Daniel Louis Duncan, Trumpet

Daniel Louis Duncan, Trumpet

Thursday, April 14, 2016

Training the right instinct responses

When focusing on the inner workings of the trumpet, technique, air, tongue, rhythm, sound, etc..the one thing I don't find discussed enough is instinct response.
Huh??  You may say...Well, I teach about this a lot!  This, to a certain extent, can apply to all musical instruments, but for the trumpet it is a vital discussion.  While talking recently with my trumpet mentor, Charlie Schlueter, he said something to me that I say all the time to my students, "there's nothing natural about playing the trumpet".  I had to laugh because he was reminding me of all the gems of wisdom that came out of my 3 years of studying with him.

Instincts serve us well for the most part in everyday life.  Unfortunately, certain instincts and body function instincts are the opposite of what a trumpet player needs to be able to count on to play well.

This will be an ongoing discussion here.  So, I will begin with some basics.

The most basic instinct we have is the fear/flight mechanism.  That adrenaline rush that happens when we are at risk, either physically/verbally.  This same mechanism reacts similarly when we perform.  Much has been written about this issue so I won't focus too much here.  This instinct can reek havoc on our abilities to breath and not be tight.

Other instinctual impulses connected to our senses are a problem with trumpet playing.

The one I will discuss first is sight.  Without knowing it we see a high note and instinctually blow up, and even worse assume because it's "difficult" to play high we must play with force to "get the note out". Why in the world would we assume there is a correlation with where a note is on the page and which direction we should blow?  To the subconscious this makes perfect sense, but boy is it wrong.  This is where guru's like Jimmy Stamp say, blow down for high notes and up for low notes or "when your up your down and when your down your up.  Why is this powerful.  Well....it makes the analysis of tongue position much easier.  But, only if that conception works for you.  Meaning, when you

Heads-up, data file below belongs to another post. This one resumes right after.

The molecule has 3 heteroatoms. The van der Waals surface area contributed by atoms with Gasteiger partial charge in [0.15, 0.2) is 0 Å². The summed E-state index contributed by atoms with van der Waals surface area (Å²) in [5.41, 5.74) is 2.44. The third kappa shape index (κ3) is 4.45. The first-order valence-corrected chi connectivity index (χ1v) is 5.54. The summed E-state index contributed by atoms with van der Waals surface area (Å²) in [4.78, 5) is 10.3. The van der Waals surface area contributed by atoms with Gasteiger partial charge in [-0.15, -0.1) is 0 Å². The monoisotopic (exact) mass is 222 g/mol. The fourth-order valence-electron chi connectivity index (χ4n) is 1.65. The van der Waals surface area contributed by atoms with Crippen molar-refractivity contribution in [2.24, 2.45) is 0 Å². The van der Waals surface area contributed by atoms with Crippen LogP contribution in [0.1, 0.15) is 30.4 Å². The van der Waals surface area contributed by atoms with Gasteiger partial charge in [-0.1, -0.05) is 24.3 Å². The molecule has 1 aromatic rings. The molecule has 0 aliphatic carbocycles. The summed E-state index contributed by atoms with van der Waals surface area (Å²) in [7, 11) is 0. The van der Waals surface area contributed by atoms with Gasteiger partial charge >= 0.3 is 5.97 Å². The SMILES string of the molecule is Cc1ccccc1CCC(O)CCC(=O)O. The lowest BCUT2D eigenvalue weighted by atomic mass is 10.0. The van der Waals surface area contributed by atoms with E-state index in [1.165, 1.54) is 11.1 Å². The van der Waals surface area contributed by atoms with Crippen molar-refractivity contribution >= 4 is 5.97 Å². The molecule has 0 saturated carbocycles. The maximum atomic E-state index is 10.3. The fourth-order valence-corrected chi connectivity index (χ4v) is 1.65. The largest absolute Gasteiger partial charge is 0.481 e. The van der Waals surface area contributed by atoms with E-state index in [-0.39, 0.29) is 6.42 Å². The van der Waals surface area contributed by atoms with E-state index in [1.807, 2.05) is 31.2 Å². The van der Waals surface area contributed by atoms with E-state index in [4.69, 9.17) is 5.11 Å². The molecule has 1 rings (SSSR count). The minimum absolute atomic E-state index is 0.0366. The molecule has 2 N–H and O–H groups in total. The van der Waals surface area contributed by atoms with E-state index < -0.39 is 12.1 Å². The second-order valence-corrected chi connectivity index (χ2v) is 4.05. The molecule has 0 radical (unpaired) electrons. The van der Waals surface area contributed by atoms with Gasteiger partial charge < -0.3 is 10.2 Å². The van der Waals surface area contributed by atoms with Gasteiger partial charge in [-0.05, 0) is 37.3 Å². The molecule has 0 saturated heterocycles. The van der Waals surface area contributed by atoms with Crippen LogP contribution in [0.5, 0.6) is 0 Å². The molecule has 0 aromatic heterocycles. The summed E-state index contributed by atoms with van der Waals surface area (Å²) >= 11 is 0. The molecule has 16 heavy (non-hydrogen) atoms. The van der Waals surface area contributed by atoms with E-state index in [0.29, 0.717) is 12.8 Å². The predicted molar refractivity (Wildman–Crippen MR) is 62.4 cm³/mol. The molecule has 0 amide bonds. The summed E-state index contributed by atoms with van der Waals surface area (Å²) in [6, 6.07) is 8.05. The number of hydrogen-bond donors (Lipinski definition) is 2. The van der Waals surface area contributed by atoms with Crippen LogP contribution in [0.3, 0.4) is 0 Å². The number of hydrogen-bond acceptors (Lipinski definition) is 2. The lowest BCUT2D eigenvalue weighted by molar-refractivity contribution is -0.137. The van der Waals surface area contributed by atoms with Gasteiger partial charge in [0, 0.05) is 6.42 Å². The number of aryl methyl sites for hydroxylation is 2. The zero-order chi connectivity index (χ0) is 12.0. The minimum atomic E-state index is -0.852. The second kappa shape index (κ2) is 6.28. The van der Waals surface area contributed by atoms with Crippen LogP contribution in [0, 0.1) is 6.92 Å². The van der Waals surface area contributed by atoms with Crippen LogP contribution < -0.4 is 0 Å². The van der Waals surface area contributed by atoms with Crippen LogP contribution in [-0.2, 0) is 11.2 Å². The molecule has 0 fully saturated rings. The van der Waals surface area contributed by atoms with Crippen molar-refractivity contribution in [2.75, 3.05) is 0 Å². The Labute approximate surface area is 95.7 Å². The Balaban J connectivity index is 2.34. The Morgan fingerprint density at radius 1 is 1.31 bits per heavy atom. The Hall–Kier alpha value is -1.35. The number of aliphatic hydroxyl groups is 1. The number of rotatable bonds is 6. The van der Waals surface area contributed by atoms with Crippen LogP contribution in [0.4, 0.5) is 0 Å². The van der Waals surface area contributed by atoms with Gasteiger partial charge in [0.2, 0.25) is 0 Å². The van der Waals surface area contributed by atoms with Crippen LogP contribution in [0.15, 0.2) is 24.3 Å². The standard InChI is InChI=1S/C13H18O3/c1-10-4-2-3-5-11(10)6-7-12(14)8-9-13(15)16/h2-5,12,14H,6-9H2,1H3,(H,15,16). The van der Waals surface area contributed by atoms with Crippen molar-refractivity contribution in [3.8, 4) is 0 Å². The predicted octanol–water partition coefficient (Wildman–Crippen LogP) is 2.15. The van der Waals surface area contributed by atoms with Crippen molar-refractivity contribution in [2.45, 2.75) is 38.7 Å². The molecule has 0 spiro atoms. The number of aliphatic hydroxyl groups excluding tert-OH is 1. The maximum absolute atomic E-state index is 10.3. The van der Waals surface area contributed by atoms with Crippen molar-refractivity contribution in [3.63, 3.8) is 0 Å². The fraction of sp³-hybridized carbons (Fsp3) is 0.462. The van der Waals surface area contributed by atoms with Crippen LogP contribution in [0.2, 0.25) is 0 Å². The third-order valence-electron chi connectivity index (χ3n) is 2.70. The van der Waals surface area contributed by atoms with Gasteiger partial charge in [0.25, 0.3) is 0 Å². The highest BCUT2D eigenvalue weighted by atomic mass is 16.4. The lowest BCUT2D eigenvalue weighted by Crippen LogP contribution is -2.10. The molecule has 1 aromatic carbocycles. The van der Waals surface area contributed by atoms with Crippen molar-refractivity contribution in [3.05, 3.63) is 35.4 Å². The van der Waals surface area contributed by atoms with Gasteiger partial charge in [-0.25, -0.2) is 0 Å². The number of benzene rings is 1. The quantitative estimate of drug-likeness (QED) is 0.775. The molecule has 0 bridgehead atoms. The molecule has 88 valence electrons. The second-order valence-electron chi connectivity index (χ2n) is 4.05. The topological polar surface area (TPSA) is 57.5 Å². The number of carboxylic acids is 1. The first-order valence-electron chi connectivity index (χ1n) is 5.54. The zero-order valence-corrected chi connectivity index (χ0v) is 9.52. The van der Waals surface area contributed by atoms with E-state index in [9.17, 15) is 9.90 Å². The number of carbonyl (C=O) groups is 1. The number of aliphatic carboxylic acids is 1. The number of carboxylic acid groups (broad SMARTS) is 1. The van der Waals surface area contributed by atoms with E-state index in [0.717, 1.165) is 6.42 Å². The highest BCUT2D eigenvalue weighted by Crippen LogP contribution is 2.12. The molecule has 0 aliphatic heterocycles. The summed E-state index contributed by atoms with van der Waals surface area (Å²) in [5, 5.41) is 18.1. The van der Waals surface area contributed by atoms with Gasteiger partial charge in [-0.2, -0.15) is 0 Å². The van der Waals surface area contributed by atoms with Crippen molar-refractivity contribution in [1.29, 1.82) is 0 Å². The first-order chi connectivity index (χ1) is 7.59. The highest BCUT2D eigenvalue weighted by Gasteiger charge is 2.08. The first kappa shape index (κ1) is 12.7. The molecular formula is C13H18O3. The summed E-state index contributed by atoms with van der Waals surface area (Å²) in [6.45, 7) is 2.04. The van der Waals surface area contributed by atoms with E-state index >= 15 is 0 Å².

blow up does your tongue drop and vis a versa does your (back 2/3rds) tongue elevate?  For others, analyzing the specifics of what the tongue does works best.  Most important here is that none of this is natural, thus our subconscious cues have to be retrained. Is your sense of sight sending you strong assumptions?  If so, what do you do to re-train correct trumpet behavior!  I give my students specific drills just for this problem.

The second one I will discuss is air flow related to our subconscious impulse to regulate speeds of air with sight again.  I consider my air flow in all registers and all volumes to be fast!  How much is released is a matter of tongue placement and control.  This is not natural, so it must be a calculated retraining of our impulse to change air speeds based on what we see or assume.  Keeping the air speed fast at all times makes playing so much easier and dependable. Especially, when there are dynamic changes and tempo changes.  Slowing your air down in andante and slower tempos is a big problem.  The same goes for soft dynamics and longer valued notes.

This should peak some interest to discuss more.....

In future posts I will discuss more in depth air and tongue control as well as note grouping.

Parts II,  III,  and IV on this topic can be found by tapping on the number.

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